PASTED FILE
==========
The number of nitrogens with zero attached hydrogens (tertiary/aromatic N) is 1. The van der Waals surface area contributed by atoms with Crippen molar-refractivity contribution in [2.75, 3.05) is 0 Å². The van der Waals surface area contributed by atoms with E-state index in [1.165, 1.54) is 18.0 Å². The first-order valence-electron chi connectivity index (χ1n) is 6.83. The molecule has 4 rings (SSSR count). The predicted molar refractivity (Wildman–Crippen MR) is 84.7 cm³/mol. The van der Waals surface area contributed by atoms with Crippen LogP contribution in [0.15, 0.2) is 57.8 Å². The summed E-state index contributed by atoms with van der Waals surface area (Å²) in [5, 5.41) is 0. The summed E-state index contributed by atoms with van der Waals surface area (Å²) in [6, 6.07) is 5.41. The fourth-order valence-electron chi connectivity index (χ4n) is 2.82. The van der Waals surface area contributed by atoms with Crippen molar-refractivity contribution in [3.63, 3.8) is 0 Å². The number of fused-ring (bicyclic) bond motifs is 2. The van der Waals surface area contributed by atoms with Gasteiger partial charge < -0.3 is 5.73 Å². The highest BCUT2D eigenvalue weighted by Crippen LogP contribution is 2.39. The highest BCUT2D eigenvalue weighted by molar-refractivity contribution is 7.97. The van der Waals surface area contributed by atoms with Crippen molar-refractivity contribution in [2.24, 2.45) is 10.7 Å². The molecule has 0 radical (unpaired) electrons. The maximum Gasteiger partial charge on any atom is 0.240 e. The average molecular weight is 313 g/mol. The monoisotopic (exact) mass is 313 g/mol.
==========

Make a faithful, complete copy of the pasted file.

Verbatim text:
The number of nitrogens with zero attached hydrogens (tertiary/aromatic N) is 1. The van der Waals surface area contributed by atoms with Crippen molar-refractivity contribution in [2.75, 3.05) is 0 Å². The van der Waals surface area contributed by atoms with E-state index in [1.165, 1.54) is 18.0 Å². The first-order valence-electron chi connectivity index (χ1n) is 6.83. The molecule has 4 rings (SSSR count). The predicted molar refractivity (Wildman–Crippen MR) is 84.7 cm³/mol. The van der Waals surface area contributed by atoms with Crippen LogP contribution in [0.15, 0.2) is 57.8 Å². The summed E-state index contributed by atoms with van der Waals surface area (Å²) in [5, 5.41) is 0. The summed E-state index contributed by atoms with van der Waals surface area (Å²) in [6, 6.07) is 5.41. The fourth-order valence-electron chi connectivity index (χ4n) is 2.82. The van der Waals surface area contributed by atoms with Crippen molar-refractivity contribution in [3.63, 3.8) is 0 Å². The number of fused-ring (bicyclic) bond motifs is 2. The van der Waals surface area contributed by atoms with Gasteiger partial charge < -0.3 is 5.73 Å². The highest BCUT2D eigenvalue weighted by Crippen LogP contribution is 2.39. The highest BCUT2D eigenvalue weighted by molar-refractivity contribution is 7.97. The van der Waals surface area contributed by atoms with Crippen molar-refractivity contribution in [2.24, 2.45) is 10.7 Å². The molecule has 0 radical (unpaired) electrons. The maximum Gasteiger partial charge on any atom is 0.240 e. The average molecular weight is 313 g/mol. The monoisotopic (exact) mass is 313 g/mol.